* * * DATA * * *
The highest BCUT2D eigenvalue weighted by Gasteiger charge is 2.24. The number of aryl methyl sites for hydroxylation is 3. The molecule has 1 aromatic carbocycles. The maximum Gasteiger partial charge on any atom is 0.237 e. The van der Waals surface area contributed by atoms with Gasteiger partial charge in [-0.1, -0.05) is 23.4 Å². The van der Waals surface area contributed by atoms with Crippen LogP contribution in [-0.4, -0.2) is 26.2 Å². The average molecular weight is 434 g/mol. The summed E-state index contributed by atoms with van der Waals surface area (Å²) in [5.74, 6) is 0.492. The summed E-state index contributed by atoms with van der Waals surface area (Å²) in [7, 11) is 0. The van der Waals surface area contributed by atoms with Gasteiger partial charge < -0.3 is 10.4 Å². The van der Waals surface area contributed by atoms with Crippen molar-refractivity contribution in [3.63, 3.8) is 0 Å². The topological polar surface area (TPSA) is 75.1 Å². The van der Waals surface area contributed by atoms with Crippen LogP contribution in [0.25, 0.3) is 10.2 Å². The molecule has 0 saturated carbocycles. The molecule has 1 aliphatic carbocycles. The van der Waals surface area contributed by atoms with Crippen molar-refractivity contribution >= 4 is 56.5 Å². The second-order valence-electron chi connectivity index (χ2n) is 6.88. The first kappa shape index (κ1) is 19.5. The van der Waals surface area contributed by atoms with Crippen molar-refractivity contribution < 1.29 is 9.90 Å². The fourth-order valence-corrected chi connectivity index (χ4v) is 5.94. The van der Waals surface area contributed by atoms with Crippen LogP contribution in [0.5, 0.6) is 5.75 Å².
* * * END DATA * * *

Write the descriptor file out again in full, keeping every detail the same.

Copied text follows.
The highest BCUT2D eigenvalue weighted by Gasteiger charge is 2.24. The number of aryl methyl sites for hydroxylation is 3. The molecule has 1 aromatic carbocycles. The maximum Gasteiger partial charge on any atom is 0.237 e. The van der Waals surface area contributed by atoms with Gasteiger partial charge in [-0.1, -0.05) is 23.4 Å². The van der Waals surface area contributed by atoms with Crippen LogP contribution in [-0.4, -0.2) is 26.2 Å². The average molecular weight is 434 g/mol. The summed E-state index contributed by atoms with van der Waals surface area (Å²) in [5.74, 6) is 0.492. The summed E-state index contributed by atoms with van der Waals surface area (Å²) in [7, 11) is 0. The van der Waals surface area contributed by atoms with Gasteiger partial charge < -0.3 is 10.4 Å². The van der Waals surface area contributed by atoms with Crippen molar-refractivity contribution in [3.63, 3.8) is 0 Å². The topological polar surface area (TPSA) is 75.1 Å². The van der Waals surface area contributed by atoms with Crippen LogP contribution in [0.25, 0.3) is 10.2 Å². The molecule has 0 saturated carbocycles. The molecule has 1 aliphatic carbocycles. The van der Waals surface area contributed by atoms with Crippen molar-refractivity contribution >= 4 is 56.5 Å². The second-order valence-electron chi connectivity index (χ2n) is 6.88. The first kappa shape index (κ1) is 19.5. The van der Waals surface area contributed by atoms with Crippen molar-refractivity contribution < 1.29 is 9.90 Å². The fourth-order valence-corrected chi connectivity index (χ4v) is 5.94. The van der Waals surface area contributed by atoms with Crippen LogP contribution in [0.5, 0.6) is 5.75 Å².